Arrow-right Camera
The Spokesman-Review Newspaper

The Spokesman-Review Newspaper The Spokesman-Review

Spokane, Washington  Est. May 19, 1883
News >  Spokane

Gardening: Defending against aphid invasion

Aphids cause distortion of the leaves on this currant. A predatory lady beetle will soon lay her eggs, and the larvae will eat the aphids. (Pat Munts / The Spokesman-Review)
Aphids cause distortion of the leaves on this currant. A predatory lady beetle will soon lay her eggs, and the larvae will eat the aphids. (Pat Munts / The Spokesman-Review) Buy this photo

If we can get just a few more days of warm weather, the roses will begin coming into bloom. And with them will come a bevy of insects to steal away their beauty.

Rose breeders have done wonders in the past few decades to breed roses that are hardier and less prone to disease and bug issues, but they haven’t completely eliminated the potential of roses being attacked by aphids.

Aphids are green or pinkish, pear-shaped, soft-bodied insects that cluster around the flower buds. They are generally less than a quarter of an inch long. Some of the first signs of aphid damage will appear as wrinkling on the buds and puckered and curling new leaves. The insects are there to suck plant juice out of the tender new growth.

Unfortunately for gardeners, aphids reproduce quickly and without mating. The females give birth to live young that can mature in a week and continue the breeding process until it gets cold in the fall. Over time, the sticky sweet sap created by the feeding aphids attracts ants that in turn tend to encourage them to produce more honeydew. Over time, black sooty mold grows in the sap, making the plants even less appealing.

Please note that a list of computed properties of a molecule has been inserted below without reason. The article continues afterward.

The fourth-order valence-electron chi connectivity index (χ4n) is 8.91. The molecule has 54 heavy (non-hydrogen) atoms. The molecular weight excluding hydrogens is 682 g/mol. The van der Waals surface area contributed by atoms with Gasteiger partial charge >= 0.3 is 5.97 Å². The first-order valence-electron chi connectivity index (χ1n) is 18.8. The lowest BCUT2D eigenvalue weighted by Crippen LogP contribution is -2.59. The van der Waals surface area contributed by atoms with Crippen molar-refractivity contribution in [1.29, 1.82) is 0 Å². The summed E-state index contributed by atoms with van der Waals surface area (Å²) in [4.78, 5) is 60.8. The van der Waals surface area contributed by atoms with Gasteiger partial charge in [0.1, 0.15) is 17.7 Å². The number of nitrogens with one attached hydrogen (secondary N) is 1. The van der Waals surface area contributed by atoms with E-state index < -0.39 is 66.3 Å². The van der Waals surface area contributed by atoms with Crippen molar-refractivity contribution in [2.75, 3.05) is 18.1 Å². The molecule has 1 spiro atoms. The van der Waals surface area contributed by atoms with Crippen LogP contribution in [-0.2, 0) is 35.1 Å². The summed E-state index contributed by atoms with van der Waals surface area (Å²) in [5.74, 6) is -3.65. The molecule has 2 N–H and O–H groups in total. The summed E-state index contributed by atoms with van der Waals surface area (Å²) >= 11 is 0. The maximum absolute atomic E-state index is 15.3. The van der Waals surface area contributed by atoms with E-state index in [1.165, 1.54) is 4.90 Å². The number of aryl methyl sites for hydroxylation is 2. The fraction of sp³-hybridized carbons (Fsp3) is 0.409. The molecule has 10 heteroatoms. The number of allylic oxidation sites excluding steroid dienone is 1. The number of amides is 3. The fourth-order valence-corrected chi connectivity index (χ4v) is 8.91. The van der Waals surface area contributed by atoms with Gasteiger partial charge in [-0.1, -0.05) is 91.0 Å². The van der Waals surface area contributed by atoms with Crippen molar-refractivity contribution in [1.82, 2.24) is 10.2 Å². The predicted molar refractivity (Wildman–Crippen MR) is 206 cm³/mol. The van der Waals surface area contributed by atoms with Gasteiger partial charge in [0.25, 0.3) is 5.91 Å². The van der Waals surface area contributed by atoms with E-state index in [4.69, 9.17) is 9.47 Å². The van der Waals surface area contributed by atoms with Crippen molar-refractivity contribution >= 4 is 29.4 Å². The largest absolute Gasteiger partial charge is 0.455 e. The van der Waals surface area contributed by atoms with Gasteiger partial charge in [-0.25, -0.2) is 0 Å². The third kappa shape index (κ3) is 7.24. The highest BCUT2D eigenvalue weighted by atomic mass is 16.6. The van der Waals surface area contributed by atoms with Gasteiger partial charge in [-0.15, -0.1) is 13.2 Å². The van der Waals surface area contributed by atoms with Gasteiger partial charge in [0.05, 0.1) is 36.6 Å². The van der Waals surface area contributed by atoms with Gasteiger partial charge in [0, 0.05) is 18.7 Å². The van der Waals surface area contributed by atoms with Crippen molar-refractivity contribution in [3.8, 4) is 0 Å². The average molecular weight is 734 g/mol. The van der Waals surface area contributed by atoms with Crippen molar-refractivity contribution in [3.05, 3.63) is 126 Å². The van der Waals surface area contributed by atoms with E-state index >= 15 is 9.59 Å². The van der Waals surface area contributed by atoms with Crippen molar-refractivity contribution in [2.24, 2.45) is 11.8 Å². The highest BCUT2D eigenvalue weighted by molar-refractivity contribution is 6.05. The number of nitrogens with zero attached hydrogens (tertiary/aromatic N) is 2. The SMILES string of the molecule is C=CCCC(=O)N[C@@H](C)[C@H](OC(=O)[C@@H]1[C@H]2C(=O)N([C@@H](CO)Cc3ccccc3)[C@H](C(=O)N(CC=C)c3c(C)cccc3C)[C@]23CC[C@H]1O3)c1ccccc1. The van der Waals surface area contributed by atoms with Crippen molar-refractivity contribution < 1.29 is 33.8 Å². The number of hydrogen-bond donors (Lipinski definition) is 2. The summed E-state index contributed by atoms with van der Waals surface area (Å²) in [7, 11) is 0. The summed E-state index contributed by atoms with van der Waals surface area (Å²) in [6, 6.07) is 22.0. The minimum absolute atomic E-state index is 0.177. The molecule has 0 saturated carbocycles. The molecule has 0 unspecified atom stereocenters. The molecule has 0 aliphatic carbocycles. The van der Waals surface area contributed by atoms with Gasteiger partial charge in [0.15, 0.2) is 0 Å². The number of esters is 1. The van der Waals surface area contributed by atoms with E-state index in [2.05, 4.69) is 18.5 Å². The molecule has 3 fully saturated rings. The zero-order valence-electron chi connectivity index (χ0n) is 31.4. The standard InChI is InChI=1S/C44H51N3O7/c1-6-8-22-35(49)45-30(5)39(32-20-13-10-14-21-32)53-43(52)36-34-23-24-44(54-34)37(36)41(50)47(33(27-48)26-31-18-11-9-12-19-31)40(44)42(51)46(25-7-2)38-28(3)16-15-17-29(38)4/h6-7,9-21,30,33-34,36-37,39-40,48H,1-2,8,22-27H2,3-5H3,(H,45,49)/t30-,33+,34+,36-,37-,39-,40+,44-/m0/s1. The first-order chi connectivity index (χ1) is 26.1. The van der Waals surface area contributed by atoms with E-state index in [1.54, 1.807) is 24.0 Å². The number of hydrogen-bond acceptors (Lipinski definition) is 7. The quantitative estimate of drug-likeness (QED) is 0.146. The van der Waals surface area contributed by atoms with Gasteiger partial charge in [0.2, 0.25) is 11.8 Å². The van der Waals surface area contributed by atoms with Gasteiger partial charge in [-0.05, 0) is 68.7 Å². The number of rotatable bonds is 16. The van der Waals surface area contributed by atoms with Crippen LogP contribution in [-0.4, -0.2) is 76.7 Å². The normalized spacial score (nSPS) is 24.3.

Controlling aphids effectively doesn’t mean reaching for the can of bug spray as soon as you see an aphid. That can actually create more of a problem because the kills-all spray also does away with the predator insects that may be snacking on the aphids. Without this cadre of often invisible destroyers, the aphid population can explode again after the chemical washes off the leaves or loses its effectiveness. A few aphids are a good thing because they draw in the predators, whose numbers increase so they are ready to go as the aphid population expands.

With a little tolerance and patience, nature just might take care of your aphid problem without you raising a finger.

The next line of defense is to use a strong jet of water to blast the aphids off your plants. This will knock them to the ground and disrupt breeding enough to slow the infestation down. Done once a week when the flower buds are just forming, you can probably avoid problems at the height of the bloom period.

If you have to use a chemical, use insecticidal soaps, such as Safer Insecticidal Soap, to do the job. These soaps dehydrate the aphid bodies or suffocate the insects. The spray has a fixative in it to hold it to the leaf for a while or during rain or irrigation. These soaps are also effective on mealy bugs, scale and many other insects. Read the label for a complete list and follow the directions.

While it is better to use commercial insecticidal soaps, you can make your own. Simply mix five tablespoons of pure castile soap in a gallon of water. Add two tablespoons of cooking oil per gallon of water to act as a sticking agent. Reapply every couple of weeks.

Pat Munts is co-author of “Northwest Gardener’s Handbook” with Susan Mulvihill. She can be reached at

The Spokesman-Review Newspaper

Local journalism is essential.

Give directly to The Spokesman-Review's Northwest Passages community forums series -- which helps to offset the costs of several reporter and editor positions at the newspaper -- by using the easy options below. Gifts processed in this system are not tax deductible, but are predominately used to help meet the local financial requirements needed to receive national matching-grant funds.

Active Person

Subscribe now to get breaking news alerts in your email inbox

Get breaking news delivered to your inbox as it happens.